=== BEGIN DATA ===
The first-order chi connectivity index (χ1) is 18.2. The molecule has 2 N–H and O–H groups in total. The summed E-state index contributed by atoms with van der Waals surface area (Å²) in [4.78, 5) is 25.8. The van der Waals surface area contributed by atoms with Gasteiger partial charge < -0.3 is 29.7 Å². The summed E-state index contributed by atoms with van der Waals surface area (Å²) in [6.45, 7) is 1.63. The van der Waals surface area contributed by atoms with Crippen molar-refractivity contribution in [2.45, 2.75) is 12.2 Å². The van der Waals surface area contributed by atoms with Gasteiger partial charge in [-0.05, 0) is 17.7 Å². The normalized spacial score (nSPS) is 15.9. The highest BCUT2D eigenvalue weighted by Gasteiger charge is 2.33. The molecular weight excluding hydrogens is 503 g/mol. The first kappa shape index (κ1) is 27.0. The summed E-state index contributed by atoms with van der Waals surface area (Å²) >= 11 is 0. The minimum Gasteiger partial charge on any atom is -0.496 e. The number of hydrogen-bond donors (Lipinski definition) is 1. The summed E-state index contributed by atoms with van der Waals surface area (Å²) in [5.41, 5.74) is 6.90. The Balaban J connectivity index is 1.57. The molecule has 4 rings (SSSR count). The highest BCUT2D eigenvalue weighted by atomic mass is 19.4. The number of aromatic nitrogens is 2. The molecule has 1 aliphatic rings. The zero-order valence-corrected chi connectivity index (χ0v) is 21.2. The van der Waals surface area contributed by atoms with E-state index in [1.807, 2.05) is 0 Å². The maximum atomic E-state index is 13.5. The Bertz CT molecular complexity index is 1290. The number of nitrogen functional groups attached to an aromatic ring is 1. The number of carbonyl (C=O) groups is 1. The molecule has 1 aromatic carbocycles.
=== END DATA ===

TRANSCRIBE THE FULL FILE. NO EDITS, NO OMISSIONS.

The first-order chi connectivity index (χ1) is 18.2. The molecule has 2 N–H and O–H groups in total. The summed E-state index contributed by atoms with van der Waals surface area (Å²) in [4.78, 5) is 25.8. The van der Waals surface area contributed by atoms with Gasteiger partial charge < -0.3 is 29.7 Å². The summed E-state index contributed by atoms with van der Waals surface area (Å²) in [6.45, 7) is 1.63. The van der Waals surface area contributed by atoms with Crippen molar-refractivity contribution in [2.45, 2.75) is 12.2 Å². The van der Waals surface area contributed by atoms with Gasteiger partial charge in [-0.05, 0) is 17.7 Å². The normalized spacial score (nSPS) is 15.9. The highest BCUT2D eigenvalue weighted by Gasteiger charge is 2.33. The molecular weight excluding hydrogens is 503 g/mol. The first kappa shape index (κ1) is 27.0. The summed E-state index contributed by atoms with van der Waals surface area (Å²) >= 11 is 0. The minimum Gasteiger partial charge on any atom is -0.496 e. The number of hydrogen-bond donors (Lipinski definition) is 1. The summed E-state index contributed by atoms with van der Waals surface area (Å²) in [5.41, 5.74) is 6.90. The Balaban J connectivity index is 1.57. The molecule has 4 rings (SSSR count). The highest BCUT2D eigenvalue weighted by atomic mass is 19.4. The number of aromatic nitrogens is 2. The molecule has 1 aliphatic rings. The zero-order valence-corrected chi connectivity index (χ0v) is 21.2. The van der Waals surface area contributed by atoms with E-state index in [1.807, 2.05) is 0 Å². The maximum atomic E-state index is 13.5. The Bertz CT molecular complexity index is 1290. The number of nitrogen functional groups attached to an aromatic ring is 1. The number of carbonyl (C=O) groups is 1. The molecule has 1 aromatic carbocycles.